A fun, inspirational read - and I don't even drink coffee. Michael Gates Gill had spent his life in the upper eschelons of New York Society. When it all came crashing down, he stumbled into a job at Starbucks. Besides giving him enough money to live on, insurance, and new relationships, his new job also taught him humility, contentment, and respect for others and himself. While Gates' story is clearly complimentary of his employer, it is also a testament to the power of kindness and dignity of the "partners" who make Starbucks what it is.

Wednesday, October 24, 2007

SHARPE'S ESCAPE—Bernard Cornwell—A great thing about Cornwell's books is the amount of detail of life and living during the time and circumstances he weaves into his novels. To be sure, the “Sharpe” series, as the “Saxon” series, deal greatly with wars and battles, but they interweave much information about common life during these uncommon times. Sharpe's Escape unfolds in 1810 Portugal as Napoleon attempts to move from Spain to take the remainder of the peninsula. The British join with the Portuguese to keep L'Emperor from finishing grabbing the remainder of Europe and of course, hero Sharpe, is instrumental in defeating the “Frogs”. Not quite abandoning his position, Sharpe works with some locals (and in one instance a lovely lady) to try to keep the French from gaining a huge amount of food and supplies, enough to keep the army fed during what will become a long, cold winter.

Airball: My Life in Briefs by L.D. Harkader

I would never have chosen this teen book, but picked it up after my son read it. I like to get a feel for what my children are reading and my son, at this stage, is reading a lot of sports books. This is a basketball story, but also a story about belonging, to a team and to a family.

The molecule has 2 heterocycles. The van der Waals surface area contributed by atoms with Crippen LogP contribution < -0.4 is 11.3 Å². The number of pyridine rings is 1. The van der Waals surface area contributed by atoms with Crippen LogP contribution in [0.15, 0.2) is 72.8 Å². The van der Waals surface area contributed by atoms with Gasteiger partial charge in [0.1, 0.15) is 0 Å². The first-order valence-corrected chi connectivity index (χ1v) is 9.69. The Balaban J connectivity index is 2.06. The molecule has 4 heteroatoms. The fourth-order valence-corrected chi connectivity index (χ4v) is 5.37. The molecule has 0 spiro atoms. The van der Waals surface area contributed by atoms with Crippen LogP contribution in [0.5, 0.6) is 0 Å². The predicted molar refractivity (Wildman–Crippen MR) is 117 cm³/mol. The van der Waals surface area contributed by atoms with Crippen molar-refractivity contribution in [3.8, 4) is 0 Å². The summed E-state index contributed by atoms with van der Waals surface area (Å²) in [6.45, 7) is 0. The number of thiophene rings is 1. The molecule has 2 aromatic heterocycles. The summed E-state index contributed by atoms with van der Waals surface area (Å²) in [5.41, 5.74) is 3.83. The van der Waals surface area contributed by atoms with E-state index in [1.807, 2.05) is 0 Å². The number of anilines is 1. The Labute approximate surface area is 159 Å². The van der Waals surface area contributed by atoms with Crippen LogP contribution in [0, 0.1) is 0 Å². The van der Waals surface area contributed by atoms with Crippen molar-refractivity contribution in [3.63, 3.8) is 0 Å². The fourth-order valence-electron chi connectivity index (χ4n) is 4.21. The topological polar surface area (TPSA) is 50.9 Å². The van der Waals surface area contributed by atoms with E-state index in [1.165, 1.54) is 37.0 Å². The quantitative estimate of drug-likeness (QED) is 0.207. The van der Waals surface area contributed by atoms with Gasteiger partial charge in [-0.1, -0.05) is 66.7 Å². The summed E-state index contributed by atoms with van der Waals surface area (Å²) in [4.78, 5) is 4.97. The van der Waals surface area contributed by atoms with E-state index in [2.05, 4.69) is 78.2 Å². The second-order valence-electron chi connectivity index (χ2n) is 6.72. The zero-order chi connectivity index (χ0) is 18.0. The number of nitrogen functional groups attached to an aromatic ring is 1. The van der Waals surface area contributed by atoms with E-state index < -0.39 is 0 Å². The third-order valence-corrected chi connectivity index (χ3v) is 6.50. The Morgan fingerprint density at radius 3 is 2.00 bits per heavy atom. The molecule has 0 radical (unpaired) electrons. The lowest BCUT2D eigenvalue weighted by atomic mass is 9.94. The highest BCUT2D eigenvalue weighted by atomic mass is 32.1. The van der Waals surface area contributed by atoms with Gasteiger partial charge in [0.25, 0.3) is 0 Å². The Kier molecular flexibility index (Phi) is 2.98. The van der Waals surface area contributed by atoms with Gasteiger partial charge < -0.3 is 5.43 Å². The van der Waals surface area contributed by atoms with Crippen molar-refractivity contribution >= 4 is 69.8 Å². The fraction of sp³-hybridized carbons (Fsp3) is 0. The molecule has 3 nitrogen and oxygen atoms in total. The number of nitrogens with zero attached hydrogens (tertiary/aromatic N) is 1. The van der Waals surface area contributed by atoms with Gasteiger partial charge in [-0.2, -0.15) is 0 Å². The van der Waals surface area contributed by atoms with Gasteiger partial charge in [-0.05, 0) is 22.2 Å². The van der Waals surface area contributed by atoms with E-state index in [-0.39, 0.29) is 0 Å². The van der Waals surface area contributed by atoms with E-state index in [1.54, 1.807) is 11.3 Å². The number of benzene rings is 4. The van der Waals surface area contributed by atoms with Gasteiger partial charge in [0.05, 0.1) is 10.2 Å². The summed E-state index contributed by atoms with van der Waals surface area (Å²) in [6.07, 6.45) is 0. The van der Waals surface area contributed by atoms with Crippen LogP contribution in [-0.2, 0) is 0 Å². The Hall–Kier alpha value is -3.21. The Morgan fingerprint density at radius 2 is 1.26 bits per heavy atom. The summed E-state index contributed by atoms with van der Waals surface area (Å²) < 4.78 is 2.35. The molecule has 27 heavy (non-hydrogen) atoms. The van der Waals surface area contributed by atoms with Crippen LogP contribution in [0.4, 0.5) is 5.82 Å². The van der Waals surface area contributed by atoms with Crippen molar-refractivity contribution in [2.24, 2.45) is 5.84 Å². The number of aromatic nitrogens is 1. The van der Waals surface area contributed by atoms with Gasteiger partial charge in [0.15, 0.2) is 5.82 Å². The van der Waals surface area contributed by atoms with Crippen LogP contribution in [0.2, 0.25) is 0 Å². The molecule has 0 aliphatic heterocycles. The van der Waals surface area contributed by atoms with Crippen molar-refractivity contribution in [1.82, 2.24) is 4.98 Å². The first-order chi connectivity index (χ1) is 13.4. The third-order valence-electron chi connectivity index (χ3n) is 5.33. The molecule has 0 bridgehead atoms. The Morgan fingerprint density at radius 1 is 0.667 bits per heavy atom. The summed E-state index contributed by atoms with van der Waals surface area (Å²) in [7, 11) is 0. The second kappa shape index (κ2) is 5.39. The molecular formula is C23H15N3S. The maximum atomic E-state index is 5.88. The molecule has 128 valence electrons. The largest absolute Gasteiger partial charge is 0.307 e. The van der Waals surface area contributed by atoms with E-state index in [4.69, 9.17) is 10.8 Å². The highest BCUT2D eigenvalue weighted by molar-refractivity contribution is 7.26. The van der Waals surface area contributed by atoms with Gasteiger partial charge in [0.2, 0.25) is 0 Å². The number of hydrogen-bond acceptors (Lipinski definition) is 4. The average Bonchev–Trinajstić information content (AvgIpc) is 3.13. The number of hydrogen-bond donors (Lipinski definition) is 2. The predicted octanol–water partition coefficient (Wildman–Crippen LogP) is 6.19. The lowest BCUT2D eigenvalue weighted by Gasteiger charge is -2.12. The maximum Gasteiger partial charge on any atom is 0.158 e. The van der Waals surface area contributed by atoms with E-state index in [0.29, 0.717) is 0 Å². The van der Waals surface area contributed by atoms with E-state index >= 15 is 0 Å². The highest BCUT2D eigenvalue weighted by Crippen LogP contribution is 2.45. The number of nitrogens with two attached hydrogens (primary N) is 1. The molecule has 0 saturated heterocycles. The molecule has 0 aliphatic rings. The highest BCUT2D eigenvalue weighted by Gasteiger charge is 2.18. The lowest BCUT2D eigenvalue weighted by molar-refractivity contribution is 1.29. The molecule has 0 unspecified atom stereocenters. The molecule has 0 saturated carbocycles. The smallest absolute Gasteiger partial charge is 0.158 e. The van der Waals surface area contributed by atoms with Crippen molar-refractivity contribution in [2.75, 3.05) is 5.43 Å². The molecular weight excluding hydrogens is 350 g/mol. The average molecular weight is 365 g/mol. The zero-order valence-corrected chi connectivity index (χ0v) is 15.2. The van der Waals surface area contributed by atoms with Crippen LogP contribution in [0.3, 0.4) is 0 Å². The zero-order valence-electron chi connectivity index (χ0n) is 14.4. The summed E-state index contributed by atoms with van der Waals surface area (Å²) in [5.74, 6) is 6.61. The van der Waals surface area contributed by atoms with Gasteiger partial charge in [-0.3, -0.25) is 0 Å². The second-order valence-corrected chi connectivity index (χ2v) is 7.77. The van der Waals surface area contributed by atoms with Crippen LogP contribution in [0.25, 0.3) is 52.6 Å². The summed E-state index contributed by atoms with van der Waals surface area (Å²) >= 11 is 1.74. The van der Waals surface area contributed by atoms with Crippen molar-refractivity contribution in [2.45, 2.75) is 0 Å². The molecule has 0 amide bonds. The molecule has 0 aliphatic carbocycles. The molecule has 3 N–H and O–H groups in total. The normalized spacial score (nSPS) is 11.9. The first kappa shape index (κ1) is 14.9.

Kirby Nickel lives with his grandma in Stuckey, KS, a small town of about 344. Stuckey's claim to fame is basketball star Brett "McNet" McGrew, whose number is being retired by KU. The seventh-grade basketball team has been invited to the ceremony, but don't want to go without a decent record. So Coach comes up with an innovative plan...Stealth Uniforms! When each player is handed his new uniform, a box of air, they begin to practice basketball in their underwear. To keep from standing around looking and feeling stupid, each member of the team begins to work harder, eventually coming together as a team. A fun read, with enough basketball to keep my son happy and enough story to keep me satisfied!

Friday, October 19, 2007

HEAD GAMES:A Novel—Craig McDonald—A murderous romp through the old southwest with Pancho Villa's head;fictional author Hector Lassiter and immediate side-kick Bud Fisk, the latter sent to interview Lassiter, deal with Mexican Banditos, the FBI, frat-boys from the “Scull & Bones Society” and others more than eager to get their hands on Villa's scull. Characters run from Prescott Bush (progenitor of George and George W), through 'Papa' Hemingway, Marlene Dietrich, among others, to George W. himself. Lassiter displays his hard drinking and hard loving style throughout. Having said that, kinda so-so.